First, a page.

I could call up Mother in Washington, D.C.
But could she help me?
And all this postal adulation & reproach?

A basis rock-like of love & friendship
for all this world-wide madness seems to be needed.
Epicetus is in some ways my favourite philosopher.
Happy men have died earlier.

I still plan to go to Mexico this summer.
The Olmec images! Chichèn Itzài!
D. H. Lawrence has a wild dream of it.
Malcolm Lowry’s book when it came out I taught to my precept at Princeton.

I don’t entirely resign. I may teach the Third Gospel
this afternoon. I haven’t made up my mind.
It seems to me sometimes that others have easier jobs
& do them worse.

Well, we must labour & dream. Gogol was impotent,
somebody in Pittsburgh told me.
I said: At what age? They couldn’t answer.
That is a damned serious matter.

Rembrandt was sober. There we differ. Sober.
Terrors came on him. To us too they come.
Of suicide I continually think.
Apparently he didn’t. I’ll teach Luke.



While My Love Longs And I Pour

John Berryman (1914 – 1972)

Sonnet 96

by John Berryman

It will seem strange, no more this range on range
Of opening hopes and happenings. Strange to be
One’s name no longer. Not caught up, not free.
Strange, not to wish one’s wishes onward. Strange,
The looseness, slopping, time and space estrange.
Strangest, and sad as a blind child, not to see
Ever you, never to hear you, endlessly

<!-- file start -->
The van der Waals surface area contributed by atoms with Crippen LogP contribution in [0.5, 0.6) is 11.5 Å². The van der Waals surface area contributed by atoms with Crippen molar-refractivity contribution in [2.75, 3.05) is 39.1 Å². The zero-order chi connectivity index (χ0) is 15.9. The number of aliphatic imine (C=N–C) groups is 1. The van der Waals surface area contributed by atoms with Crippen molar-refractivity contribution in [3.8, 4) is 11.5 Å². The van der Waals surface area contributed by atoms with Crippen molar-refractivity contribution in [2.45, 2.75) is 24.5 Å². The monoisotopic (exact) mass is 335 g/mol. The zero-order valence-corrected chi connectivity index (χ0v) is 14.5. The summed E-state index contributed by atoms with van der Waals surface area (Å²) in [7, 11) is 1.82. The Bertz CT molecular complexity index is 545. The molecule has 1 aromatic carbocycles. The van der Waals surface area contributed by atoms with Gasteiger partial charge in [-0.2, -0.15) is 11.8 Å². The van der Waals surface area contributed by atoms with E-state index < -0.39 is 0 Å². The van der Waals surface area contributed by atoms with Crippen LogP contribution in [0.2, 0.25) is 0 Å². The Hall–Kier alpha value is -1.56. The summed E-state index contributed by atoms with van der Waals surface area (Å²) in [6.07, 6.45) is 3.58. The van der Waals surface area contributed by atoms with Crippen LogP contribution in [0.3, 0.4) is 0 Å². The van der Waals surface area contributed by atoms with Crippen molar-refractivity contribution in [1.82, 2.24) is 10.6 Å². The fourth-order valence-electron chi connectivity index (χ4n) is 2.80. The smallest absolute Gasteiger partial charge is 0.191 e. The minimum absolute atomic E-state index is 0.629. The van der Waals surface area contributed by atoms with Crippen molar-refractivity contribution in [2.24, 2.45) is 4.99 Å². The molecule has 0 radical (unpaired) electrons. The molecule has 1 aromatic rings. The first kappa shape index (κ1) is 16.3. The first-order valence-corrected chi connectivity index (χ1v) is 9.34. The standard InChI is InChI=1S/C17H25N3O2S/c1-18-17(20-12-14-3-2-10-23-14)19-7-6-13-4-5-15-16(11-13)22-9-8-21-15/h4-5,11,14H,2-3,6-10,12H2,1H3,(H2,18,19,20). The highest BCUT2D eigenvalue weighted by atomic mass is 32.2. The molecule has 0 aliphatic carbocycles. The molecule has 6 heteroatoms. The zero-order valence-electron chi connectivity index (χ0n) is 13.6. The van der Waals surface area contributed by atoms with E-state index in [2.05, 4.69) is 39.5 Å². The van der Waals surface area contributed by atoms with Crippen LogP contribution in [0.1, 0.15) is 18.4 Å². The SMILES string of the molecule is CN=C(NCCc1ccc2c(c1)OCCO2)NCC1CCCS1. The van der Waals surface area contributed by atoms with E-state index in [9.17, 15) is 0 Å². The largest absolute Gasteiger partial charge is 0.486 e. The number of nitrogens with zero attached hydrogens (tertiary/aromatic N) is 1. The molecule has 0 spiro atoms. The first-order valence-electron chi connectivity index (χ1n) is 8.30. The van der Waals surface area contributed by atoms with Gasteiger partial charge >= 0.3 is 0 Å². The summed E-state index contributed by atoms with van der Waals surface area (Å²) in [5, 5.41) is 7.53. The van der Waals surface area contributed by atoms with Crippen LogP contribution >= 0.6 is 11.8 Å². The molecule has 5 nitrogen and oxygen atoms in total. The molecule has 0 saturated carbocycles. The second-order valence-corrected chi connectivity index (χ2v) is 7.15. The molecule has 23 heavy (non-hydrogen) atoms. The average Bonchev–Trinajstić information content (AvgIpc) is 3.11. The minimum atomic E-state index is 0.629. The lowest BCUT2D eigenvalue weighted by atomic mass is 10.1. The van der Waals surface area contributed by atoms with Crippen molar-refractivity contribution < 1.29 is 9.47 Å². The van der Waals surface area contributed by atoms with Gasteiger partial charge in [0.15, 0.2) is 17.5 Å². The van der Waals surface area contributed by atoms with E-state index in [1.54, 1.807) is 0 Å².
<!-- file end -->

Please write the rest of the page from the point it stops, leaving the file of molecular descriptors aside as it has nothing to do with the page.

Neither you there, nor coming.. Heavy change!—
An instant there is, Sophoclean, true,
When Oedipus must understand: his head—
When Oedipus believes—tilts like a wave,
And will not break, only iov iov
Wells from his dreadful mouth, the love he led:
Prolong to Procyon this. This begins my grave.


There was a time this summer when it felt like I was surrounded by death. The death of my uncle, the death of pets, the death of friends, the death of young men. A friend of a friend’s son committed suicide in July by jumping off the same bridge that John Berryman jumped to his death on the University of Minnesota campus. I walked across that bridge countless times as an undergraduate. I am thankful that jumping off it never crossed my mind.

Suicide can be contagious. Berryman’s father shot himself outside his window when Berryman was 12. A cruelty that only the most mentally ill can not fathom. Berryman’s life was never the same.